Marine Finfish: Super-Chickens of the Sea?

Monday, February 18, 2013
Room 310 (Hynes Convention Center)
Ole Torrissen , Institute of Marine Research, Bergen, Norway
A fundamental question for the future prospect of aquaculture production of marine finfish is if it is “raising the tiger of the sea” by consuming large amount of valuable human food in the form of pelagic feed fish, creating huge amounts of waste and negatively impact marine ecosystems (Naylor and Burke, 2005) or if it is developing a “super chicken” of for feeding the world’s growing population.

No food production system now in use is truly sustainable from an energy or biodiversity perspective as they generate waste, require fossil energy, use water and change land cover (Diana, 2009). In a situation where increased food production is required to feed the worlds growing population, the essential question is how finfish compares to other domestic animals. This is challenging since use of sustainability indicators developed for one production system may give false results if uncritically applied to other systems.

Feed provision is the single most important contributor to resource use and emissions associated with producing animal products, including finfish. Marine finfish feed has historically contained fish meal and oil as primary protein and lipid sources. Rising demand and prices along with static annual global production has led to increased use of vegetable and terrestrial protein and fat sources, but not to increased landings of forage fisheries.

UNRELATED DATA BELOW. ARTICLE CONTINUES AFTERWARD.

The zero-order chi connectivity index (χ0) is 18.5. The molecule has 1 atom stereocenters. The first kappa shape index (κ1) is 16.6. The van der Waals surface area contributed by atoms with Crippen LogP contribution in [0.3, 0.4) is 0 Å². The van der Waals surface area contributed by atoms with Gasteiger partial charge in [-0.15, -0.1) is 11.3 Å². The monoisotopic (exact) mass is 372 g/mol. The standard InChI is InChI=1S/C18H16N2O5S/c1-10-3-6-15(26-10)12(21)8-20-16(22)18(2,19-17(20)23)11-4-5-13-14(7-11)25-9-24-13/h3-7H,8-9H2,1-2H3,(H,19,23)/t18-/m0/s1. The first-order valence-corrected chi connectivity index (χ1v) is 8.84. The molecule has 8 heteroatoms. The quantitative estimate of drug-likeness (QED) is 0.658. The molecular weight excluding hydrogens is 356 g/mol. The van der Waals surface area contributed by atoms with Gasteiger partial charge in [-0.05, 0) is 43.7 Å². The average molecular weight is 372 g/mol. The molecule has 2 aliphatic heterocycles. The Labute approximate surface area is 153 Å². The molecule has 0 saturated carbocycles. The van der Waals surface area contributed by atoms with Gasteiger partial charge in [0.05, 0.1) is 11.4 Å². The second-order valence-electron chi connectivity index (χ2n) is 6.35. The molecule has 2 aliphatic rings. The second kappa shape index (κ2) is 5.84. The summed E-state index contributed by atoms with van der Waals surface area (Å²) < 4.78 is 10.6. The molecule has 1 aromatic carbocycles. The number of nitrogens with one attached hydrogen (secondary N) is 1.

Increased use of vegetable and terrestrial protein and fat sources will support continued growth of the finfish aquaculture. However, new additional cost-effective lipid sources with high long chained n-3 fatty acid levels will be required.

It is an oversimplification to assume that terrestrial plant and animal feed ingredients are more environmentally sustainable that marine ingredient sources. The environmental cost of some vegetable products is substantial and exceeds that of some harvested marine products.

For example, Atlantic salmon is an efficient domesticated animal with high utilization of nutrients, a high production yield and rendering of by-products, and compares very favorably to terrestrial farm animals such as poultry and swine.

 DIANA, J. S. (2009) Aquaculture Production and Biodiversity Conservation. Bioscience, 59,27-38.

NAYLOR, R. & BURKE, M. (2005) Aquaculture and ocean resources: Raising tigers of the sea. Annual Review of Environment and Resources, 30, 185-218.